Amazon has ended its unlimited cloud storage. Reverts to 1TB for US$59.90

Amazon-Drive-Logo
Recently Amazon announced that they will no longer be offering unlimited cloud storage through Amazon Drive. Instead, the company will be offering cloud storage starting at 1TB for US$59.00 a year and the cost increases accordingly for each 1TB needed for up to 30TB.

This is disappointing news for me as I have been relying on Amazon Drive (since the announcement of unlimited cloud storage) for a safe place to store and grow my photo collection.

As someone who picked up photography as a hobby, I have amassed almost 100,000 photos and I need a safe place to store them apart from my usual portable hard drive as my main repository of photographs. That amounts to almost 900GB. I am almost hitting the 1TB limit and now that they announce that additional 1TB of storage would cost another US$59.90, I would have no choice but to shop elsewhere for a cheaper alternative to store my expanding collection of photos.

I have started migrating some files that are not photographs or pictures to my OneDrive account (I have 1TB courtesy of the Office 365 account and intend to keep it in the long term) They are mostly pictures taken from my smartphone, past and present (I am sentimental, although a majority of them are rubbish photos sent via WhatsApp and stored on my phone). They don’t constitute a large portion of the space required, just maybe 20Gb or so.

To make the migration easier for the thousands of documents and smartphone pictures stored in various folders, I employed the use to MultCloud, a cloud migration web app, that assists you in migrating swathes of files from one cloud to another. It is free to use and allows you to transfer up to 2TB of data. For VIP users (in a form of a subscription) you can have an unlimited transfer to multiple cloud storage services at one go and also speeds up the transfer by transferring multiple files in parallel.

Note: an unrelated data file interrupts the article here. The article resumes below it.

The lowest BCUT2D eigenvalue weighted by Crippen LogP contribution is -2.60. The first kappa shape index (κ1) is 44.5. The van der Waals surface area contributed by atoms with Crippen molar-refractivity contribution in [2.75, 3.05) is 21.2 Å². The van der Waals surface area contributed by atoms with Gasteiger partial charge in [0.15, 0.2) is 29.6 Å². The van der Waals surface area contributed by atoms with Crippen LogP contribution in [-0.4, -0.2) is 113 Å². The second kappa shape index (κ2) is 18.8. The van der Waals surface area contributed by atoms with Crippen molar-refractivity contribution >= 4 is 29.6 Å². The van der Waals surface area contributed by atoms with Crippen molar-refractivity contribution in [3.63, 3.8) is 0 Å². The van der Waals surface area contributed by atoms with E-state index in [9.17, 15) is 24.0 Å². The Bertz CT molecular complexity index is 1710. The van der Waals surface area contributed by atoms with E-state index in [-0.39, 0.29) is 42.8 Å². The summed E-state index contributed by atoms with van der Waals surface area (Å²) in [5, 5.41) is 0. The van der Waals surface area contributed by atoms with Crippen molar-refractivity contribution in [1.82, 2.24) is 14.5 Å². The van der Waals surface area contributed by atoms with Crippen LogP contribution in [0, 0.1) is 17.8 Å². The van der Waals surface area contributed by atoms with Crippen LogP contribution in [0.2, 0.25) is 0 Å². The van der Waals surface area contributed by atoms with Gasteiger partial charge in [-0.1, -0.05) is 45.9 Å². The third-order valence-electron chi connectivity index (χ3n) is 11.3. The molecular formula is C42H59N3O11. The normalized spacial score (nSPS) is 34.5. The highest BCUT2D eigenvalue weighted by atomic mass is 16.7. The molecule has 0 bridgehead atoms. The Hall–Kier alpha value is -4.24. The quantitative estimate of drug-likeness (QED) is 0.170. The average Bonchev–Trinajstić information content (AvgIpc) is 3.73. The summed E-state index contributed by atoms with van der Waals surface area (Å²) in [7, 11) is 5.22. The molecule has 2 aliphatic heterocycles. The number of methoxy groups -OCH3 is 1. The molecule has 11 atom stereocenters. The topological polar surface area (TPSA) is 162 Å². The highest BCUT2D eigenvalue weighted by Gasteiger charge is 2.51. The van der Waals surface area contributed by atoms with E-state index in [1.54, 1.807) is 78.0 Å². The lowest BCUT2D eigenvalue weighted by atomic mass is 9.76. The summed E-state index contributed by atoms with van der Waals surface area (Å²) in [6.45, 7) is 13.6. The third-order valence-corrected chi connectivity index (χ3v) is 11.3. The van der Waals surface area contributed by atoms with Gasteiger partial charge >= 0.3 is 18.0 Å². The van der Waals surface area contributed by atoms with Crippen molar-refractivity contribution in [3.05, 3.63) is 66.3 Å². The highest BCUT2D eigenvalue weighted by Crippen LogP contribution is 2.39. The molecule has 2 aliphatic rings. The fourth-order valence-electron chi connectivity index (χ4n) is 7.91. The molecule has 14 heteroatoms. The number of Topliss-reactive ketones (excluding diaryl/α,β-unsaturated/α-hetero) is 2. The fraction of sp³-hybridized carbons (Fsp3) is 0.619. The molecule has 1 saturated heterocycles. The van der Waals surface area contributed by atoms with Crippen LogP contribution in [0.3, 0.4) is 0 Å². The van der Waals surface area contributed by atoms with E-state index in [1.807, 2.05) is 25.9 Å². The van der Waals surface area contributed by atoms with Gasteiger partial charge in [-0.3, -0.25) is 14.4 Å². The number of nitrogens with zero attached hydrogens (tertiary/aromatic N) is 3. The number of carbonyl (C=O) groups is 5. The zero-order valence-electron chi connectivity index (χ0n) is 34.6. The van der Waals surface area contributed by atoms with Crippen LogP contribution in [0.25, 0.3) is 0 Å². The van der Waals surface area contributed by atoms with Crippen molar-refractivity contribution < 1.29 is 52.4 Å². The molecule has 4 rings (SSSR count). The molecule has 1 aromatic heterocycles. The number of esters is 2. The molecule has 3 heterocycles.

I can clearly see the benefit of subscribing to the VIP services for a month, as the transfer can get quite slow. It is definitely easy as you simply tell the web app which folder you want to transfer from one cloud to another. But before you do that, you have to map all your cloud storage services under the MultiCloud interface. That way, it will recognise all the cloud services you have and it will then initiate the data transfer. Other than file transfer, MultCloud allows you to synchronise data between two cloud or simply use MultCloud as a one stop app to access all your files across multiple cloud services under your wing.

Once the file migration is complete I will close down Amazon Drive and will no longer use its services.

cloud-blaze-red

My next solution is to start backing up the hard drive with all my photos using BackBlaze. BackBlaze primary feature is to create backups of your PC or Mac, especially your personal files. For a flat fee of US$50, you have unlimited data for backing up your files from ONE computer as well as any attached portable hard drives that you have. This means that BackBlaze allows me to backup my portable hard drive containing all my photos (and some video files).

This is not the best solution as it solely serves as a backup repository but since I rarely access most of my photos taken during my photography session, there is no need to access those files from BackBlaze’s servers. So long as my portable hard drive is still functioning, I will continue to use that and not disturb any of the files that have been backed up in BackBlaze. Should my hard drive fail, then I simply get a new one then restore all the files from BackBlaze.